Michael Faraday Memorial, London
The sixties were about to swing as 1961 saw the first appearance of the Beatles at Liverpool’s Cavern club. Above the earth Yuri Gagarin became the first man in space, whilst back on terra firma the cold war heated up when the first blocks of the Berlin wall were cemented into place. In South East Asia, 18,000 US ‘advisors’ arrived in Vietnam.
Closer to home the residents of the Elephant and Castle in South London no doubt marvelled, ignored and tut-tut-ted at these developments in equal measure. After the severe bomb damage of WWII their little corner of the world was slowly being reshaped by planners and architects full of exciting new ideas. The future would be a better, sleeker, more exciting place to live, although the dislocation between these ideas of modernity and the ordinary people were already apparent. For one thing locals were pondering the appearance of a huge shiny futuristic metal box in the centre of a roundabout in the middle of the Elephant. Back in 1961 nobody really knew what it was. Thirty years later the same was still true when, in June 1995, the Evening Standard ran a story with a picture of the box headlined ‘But what on earth is it?’
One often repeated urban myth can be discounted immediately, as the steel cube is most definitely not a subterranean home for dance music pioneer Richard D. James (aka the Aphex Twin). Admittedly it would be a great rock ‘n’ roll story if an artist who credits synaesthesia as an inspiration for creating ground-breaking ambient, acid and techno music should chose to burrow a home under one of South London’s busiest roundabouts. Sadly he lives in a converted bank just round the corner.
In truth it’s easy to sweep the mystery away. Just use one of the pedestrian crossings that link the urban mainland to the traffic island and take a look at the stone inscription on the north side of the box. This tells you that the stainless steel structure is a memorial to local boy done good Michael Faraday, who, although not the most famous south Londoner, was one of the most amazing individuals the capital has ever produced. Born into poverty in 1791, Faraday received only basic schooling but in his teens a fascination with science led him down the road of self improvement. By his early twenties he secured a post as a chemical assistant at the Royal Institution. Over the following years Faraday worked extensively on the principles of electricity, discovering in 1831 electromagnetic induction, the principle behind the electric transformer. This pioneering research laid the basis for the commercial exploitation of electricity. So the next time you switch on your kettle give a little salute to Michael Faraday.
The story of the memorial built to honour this great man starts with its architect, Rodney Gordon. He intended his design to embody the visionary credentials of the man it was celebrating and as part of the regeneration of the Elephant and Castle the structure would act as a link between the past and the future. Originally this was to be achieved by constructing the box out of glass which would allow the public to see the London Underground transformer which sits within the memorial. Sadly fears of vandalism scuppered this idea and with it the clearest link between Faraday’s work and the modern world. So the design was altered and steel replaced glass as the primary construction material. With the original concept compromised, the location of the box became all the more unfriendly. A site in the middle of a roundabout at one of the capital’s most frantic traffic interchanges would discourage casual sightseeing at the best of times. So shorn of much of its meaning the large metal box became adept at rousing little more than incredulity among harassed Londoners.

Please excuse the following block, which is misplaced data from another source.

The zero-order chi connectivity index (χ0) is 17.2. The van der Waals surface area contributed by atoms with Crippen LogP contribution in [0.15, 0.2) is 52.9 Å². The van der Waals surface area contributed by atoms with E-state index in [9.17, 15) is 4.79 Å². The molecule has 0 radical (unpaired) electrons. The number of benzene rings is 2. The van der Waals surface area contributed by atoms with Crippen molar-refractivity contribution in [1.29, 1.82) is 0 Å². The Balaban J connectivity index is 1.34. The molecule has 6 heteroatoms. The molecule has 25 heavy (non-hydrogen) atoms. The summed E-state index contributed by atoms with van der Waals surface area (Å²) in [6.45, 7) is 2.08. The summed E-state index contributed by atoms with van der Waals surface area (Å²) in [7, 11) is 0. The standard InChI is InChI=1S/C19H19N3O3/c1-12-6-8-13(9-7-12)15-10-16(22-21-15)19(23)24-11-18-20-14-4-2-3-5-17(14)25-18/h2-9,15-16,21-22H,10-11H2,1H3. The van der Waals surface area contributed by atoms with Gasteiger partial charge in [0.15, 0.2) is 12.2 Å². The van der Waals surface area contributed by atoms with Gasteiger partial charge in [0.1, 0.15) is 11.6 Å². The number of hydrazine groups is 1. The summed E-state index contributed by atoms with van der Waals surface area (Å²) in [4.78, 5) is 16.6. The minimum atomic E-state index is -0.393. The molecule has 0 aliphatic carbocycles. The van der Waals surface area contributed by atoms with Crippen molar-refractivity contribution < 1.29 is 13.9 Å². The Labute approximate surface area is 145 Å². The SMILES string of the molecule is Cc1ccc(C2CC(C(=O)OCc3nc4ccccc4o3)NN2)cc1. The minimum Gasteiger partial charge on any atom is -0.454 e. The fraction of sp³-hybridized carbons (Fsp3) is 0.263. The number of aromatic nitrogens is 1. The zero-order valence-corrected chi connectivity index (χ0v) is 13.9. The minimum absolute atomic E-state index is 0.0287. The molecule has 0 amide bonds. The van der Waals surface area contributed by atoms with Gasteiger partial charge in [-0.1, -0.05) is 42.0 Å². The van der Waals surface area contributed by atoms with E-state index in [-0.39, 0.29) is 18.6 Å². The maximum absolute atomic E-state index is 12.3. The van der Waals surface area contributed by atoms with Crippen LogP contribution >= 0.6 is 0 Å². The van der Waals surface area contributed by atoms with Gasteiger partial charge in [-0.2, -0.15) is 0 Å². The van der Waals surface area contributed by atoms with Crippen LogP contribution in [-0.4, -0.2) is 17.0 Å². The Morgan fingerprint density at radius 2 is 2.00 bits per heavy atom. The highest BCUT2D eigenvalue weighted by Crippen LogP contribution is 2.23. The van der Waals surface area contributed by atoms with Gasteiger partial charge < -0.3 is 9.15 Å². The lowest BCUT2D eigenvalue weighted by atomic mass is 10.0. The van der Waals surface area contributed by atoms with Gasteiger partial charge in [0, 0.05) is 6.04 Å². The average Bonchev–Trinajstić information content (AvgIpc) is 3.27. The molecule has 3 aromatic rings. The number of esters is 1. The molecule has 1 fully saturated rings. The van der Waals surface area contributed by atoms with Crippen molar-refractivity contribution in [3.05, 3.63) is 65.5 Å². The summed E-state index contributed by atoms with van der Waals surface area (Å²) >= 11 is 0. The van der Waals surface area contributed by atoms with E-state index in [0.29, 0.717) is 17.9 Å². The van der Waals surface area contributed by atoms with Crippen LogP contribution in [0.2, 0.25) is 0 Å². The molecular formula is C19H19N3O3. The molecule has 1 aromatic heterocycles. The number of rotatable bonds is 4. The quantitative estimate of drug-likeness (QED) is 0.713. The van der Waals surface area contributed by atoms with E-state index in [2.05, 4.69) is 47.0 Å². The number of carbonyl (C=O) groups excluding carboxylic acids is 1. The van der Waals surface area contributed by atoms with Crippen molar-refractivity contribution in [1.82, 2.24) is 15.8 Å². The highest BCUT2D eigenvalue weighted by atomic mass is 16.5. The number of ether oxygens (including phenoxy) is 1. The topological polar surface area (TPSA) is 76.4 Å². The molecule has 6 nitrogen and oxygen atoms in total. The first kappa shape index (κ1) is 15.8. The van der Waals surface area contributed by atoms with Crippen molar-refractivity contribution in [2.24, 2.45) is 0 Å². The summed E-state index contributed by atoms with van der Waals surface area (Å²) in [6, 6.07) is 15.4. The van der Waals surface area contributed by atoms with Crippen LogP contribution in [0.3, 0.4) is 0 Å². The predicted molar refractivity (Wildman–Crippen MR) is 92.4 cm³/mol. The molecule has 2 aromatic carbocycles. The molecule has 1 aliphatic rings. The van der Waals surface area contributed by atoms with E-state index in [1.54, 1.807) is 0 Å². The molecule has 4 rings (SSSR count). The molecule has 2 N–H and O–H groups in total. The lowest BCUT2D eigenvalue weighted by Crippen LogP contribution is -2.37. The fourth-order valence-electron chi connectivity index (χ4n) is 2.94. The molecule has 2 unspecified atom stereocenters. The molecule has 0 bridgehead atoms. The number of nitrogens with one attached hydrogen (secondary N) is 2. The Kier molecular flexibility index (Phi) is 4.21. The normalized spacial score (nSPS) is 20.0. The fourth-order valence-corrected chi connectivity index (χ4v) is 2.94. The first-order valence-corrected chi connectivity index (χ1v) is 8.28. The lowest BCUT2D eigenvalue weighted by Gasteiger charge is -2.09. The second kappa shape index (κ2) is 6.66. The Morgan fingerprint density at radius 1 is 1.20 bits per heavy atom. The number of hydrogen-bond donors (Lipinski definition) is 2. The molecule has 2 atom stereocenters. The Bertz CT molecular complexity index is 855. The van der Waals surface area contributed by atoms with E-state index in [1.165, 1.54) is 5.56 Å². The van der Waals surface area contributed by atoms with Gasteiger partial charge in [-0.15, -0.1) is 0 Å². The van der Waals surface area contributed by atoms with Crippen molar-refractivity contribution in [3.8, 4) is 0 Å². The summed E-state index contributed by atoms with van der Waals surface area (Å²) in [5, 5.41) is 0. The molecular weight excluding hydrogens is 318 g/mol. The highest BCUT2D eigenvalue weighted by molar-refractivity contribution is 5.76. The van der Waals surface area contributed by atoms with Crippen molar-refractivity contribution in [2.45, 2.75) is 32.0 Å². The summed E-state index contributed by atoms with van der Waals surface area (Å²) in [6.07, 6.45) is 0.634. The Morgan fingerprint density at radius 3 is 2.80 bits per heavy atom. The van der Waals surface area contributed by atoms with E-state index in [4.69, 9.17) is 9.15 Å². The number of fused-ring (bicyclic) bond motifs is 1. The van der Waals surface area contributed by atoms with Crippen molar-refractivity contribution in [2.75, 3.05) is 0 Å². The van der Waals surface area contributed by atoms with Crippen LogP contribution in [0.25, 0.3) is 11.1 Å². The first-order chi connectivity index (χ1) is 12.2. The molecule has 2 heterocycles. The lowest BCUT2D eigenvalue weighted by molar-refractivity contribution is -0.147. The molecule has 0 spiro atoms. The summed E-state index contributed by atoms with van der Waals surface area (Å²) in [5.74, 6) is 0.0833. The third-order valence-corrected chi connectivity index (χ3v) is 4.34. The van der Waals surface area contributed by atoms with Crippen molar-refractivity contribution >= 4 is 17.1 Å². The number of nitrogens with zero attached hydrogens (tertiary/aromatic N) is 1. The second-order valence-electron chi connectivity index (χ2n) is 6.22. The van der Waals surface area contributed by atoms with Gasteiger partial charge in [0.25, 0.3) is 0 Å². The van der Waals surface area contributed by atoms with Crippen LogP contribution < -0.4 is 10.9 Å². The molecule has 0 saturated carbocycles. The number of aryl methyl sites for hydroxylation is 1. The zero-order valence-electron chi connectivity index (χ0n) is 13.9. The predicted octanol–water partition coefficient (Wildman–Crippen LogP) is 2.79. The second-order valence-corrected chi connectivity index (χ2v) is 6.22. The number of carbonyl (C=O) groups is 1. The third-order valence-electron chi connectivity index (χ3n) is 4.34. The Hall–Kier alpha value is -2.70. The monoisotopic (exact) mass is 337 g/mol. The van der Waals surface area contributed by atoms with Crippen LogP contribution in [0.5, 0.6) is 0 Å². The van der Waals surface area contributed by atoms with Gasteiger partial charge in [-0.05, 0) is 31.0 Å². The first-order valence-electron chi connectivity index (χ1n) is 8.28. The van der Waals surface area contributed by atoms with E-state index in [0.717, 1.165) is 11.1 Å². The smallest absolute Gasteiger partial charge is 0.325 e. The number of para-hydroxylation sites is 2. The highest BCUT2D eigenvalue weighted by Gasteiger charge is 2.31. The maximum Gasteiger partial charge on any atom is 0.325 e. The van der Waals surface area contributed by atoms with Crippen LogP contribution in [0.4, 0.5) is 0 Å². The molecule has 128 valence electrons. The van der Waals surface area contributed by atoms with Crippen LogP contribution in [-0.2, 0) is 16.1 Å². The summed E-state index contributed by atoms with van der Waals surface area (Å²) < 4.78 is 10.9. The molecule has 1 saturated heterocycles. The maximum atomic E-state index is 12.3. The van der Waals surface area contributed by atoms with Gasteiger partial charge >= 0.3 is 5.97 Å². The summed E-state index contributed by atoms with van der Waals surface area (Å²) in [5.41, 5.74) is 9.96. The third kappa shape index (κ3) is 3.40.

Over the years the memorial has had its champions. In 1996 Blue Peter held a competition for children to design a new lighting scheme for the site and in the same year the structure was given grade II listed status. This recognition was important because the memorial is an iconic piece of architecture. At twenty three metres wide and six metres tall the structure dwarfs all the vehicles, save the double-decker buses, which circulate it.
On a sunny day the light shimmers off the 728 stainless steel panels, and by night the box exudes a warm glow which is spellbinding when taking a late night journey home. A massive over-sailing beam caresses the structure and completes a design which belies the passage of over four decades. Unlike the Rolling Stones, this product of the sixties still looks remarkably modern. At least its listed status ensures that when the massive redevelopment of the Elephant and Castle takes place over the coming years the memorial will be saved and moved to a new site. Hopefully this change will provide the location and audience it deserves.
How to get there
The Elephant and Castle is well served by buses and has an underground station on the Northern & Bakerloo lines. The Michael Faraday Memorial is located on the northerly of the two roundabouts at the Elephant, right opposite the shopping centre.